Or the time the Vietnamese girl doing my nails told me that I shouldn’t marry my fiancé because he was white and I needed to marry my own kind. I told "Tiffannee" that this strategy would pretty much limit me to my brother given my particular ethnic mix. I added that I did not think he would be cool with that so I was going to go ahead and marry the white guy.
And I would have missed out on the time that I spent a day on a Greyhound bus between Detroit and Muncie and at some point in the journey a grizzly looking fella with a bushy beard boarded the bus and headed straight back to where I sat. His outfit was liberally festooned with accessories that indicated his status as a Vietnam Vet. For some reason, that made me nervous. I sat very still and tried not to look up. After about 10 minutes he leaned over and said very directly and gruffly, “Are you Vietnamese?” How to answer? My mind raced for the right thing to say but my mouth elbowed its way to the front and said, “Yes.”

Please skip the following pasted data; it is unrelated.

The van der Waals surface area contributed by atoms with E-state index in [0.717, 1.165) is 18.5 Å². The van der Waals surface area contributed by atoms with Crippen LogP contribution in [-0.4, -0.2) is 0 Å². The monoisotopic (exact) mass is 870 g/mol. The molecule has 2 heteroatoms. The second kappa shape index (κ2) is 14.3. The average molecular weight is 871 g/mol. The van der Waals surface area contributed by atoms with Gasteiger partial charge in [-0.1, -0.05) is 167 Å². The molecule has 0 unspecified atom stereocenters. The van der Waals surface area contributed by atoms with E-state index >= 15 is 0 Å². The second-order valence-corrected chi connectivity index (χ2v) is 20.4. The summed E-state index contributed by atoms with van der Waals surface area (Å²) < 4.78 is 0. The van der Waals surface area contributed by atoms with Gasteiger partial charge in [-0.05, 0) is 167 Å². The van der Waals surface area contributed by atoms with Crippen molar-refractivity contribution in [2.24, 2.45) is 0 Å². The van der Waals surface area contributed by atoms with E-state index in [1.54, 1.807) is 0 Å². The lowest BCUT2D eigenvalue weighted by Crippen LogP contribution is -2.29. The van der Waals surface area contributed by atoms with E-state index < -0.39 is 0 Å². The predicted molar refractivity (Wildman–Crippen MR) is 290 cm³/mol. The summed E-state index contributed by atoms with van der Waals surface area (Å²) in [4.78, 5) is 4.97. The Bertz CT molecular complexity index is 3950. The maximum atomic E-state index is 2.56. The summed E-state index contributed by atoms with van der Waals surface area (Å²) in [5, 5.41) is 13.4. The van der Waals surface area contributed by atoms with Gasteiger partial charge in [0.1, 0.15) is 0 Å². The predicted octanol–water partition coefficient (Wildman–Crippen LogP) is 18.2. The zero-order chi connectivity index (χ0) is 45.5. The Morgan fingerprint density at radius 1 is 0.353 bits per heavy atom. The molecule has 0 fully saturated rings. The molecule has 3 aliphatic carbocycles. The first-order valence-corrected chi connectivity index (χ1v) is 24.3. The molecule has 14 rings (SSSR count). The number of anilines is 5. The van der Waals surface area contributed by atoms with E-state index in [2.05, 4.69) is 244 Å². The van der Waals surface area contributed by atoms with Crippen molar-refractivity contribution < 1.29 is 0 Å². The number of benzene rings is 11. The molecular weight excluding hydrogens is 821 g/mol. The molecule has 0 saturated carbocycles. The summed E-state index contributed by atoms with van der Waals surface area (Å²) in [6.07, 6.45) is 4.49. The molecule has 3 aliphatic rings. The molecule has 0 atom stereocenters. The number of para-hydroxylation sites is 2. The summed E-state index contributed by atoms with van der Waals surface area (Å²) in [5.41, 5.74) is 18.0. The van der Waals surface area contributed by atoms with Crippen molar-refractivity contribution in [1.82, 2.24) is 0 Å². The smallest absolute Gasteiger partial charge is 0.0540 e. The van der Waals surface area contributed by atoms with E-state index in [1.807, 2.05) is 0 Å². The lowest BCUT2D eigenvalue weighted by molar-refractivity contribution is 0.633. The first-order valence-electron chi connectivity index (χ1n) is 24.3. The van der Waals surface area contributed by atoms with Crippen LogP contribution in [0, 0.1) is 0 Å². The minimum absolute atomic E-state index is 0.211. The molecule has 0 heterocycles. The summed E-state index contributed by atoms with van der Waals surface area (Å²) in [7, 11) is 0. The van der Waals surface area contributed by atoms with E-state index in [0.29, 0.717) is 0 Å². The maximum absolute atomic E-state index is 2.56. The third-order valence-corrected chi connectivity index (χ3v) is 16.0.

He hopped over to the seat next to me and spent about a hour telling me about his time there. And about how after the war he and his wife adopted and raised several Vietnamese children. He talked about them and showed me pictures.
That memory actually led me down one of those alleys I talked about back in the first paragraph. This was another bus ride from Detroit to Muncie. I was about 18 and I’m not sure there’s a word that could adequately define my naiveté. A quick google search suggests "stupid". Let's go with that.
I wasn’t really prepared for the kind of ridership that the typical Greyhound bus attracts. All I knew was that it was going to take a long time and I wanted to be able to smoke. Which meant I was going to have to sit in the back. So I strode to the back, tossed my suitcase into the overhead. Looked that the 3 rows of young, black men in the seats behind the one I’d chosen. Smiled and chirped, “Hello!” Then sat down and popped open a book.